Industry insights

One phishing attack could expose your entire hospitality network

Drew Robb
November 28, 2022 by
Drew Robb

What's missing from your hospitality training? Regular security awareness training, and it's putting your organization's reputation on the line.

The hospitality industry is built on highly distributed networks. There are headquarters (HQ), regional hubs, smaller subsidiaries, and a great many franchises operating in the U.S. and overseas.

If a user account in one small property is hacked, it can compromise all others within the chain — providing access to information that guests trust is being securely shared.

“The hotel industry is one of the most hacked in the world because of the type of data they get, such as driver’s licenses, passports, loyalty information, home addresses, phone numbers, credit card info, flight data, itineraries and more,” said Mathieu Gorge, CEO of VigiTrust, on a recent Cyber Work Podcast. “It is one big playground for hackers.”

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How to keep your entire hospitality network secure

Those managing corporate security can’t just decide that all they need to protect are the HQ and the various regional hubs. They have to protect everyone at all access points along the informational network.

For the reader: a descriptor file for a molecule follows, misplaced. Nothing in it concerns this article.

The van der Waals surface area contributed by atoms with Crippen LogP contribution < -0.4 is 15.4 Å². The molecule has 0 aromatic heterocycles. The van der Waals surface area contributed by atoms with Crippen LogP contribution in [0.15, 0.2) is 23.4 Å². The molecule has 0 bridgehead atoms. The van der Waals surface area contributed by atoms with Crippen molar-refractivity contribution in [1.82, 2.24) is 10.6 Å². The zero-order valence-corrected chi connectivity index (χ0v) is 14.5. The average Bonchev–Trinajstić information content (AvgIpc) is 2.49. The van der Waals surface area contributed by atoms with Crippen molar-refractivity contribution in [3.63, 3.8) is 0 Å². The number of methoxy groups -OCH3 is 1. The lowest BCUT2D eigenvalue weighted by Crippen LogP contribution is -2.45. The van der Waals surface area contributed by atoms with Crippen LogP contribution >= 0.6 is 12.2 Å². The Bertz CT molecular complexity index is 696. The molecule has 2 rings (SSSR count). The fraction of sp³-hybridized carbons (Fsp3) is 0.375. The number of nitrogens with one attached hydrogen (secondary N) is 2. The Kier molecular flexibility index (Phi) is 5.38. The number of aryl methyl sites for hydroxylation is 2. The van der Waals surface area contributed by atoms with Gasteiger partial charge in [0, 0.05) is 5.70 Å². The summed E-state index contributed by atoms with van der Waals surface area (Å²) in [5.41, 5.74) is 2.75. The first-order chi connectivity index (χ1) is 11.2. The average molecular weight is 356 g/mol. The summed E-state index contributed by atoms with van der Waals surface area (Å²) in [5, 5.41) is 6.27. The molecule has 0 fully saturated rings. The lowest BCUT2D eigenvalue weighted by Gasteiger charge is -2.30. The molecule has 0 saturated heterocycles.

It serves no purpose to protect only a part of a network when it is susceptible to attacks.

Adding to the complexity of this issue is the dynamic nature of the hotel industry. A property might belong to Marriott one day and be sold to another hospitality chain the next day, and vice versa.

Each chain has different systems, policies and procedures that revolve around its property management systems. There are also distinct payment terminals and methods of taking personal identification information (PII) and credit card payments. When a property moves from one brand to the other, there is, by nature, an added risk created for a data breach to occur.

Cybersecurity in the hospitality industry is essential

Social engineering methods are often used to breach user accounts. Once credentials are compromised, hackers can move into other systems within the connected network.

Some techniques bad actors utilize to gain access to hospitality networks include phishing, spearphishing, business email compromise and others. But keep in mind that cybercriminals are constantly adjusting and developing new tactics.

Once employees learn not to open a scam email or not to click on a particular kind of malicious link, the approach to gaining malicious access changes.

Gorge said regular security awareness training is key to keeping employees sharp and reducing their likelihood of falling prey to the latest phishing techniques.

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He noted that the Payment Card Industry Data Security Standard (PCI-DSS) says organizations must be in compliance at all times and train employees on credit card data security upon hire and once a year. But he doesn’t think that goes nearly far enough.

“You need to do a lot more security awareness training than that,” said Gorge. “Most organizations find it to be cost-effective to do e-learning training videos, awareness campaigns and quizzes — yet many organizations still do little or no employee training.”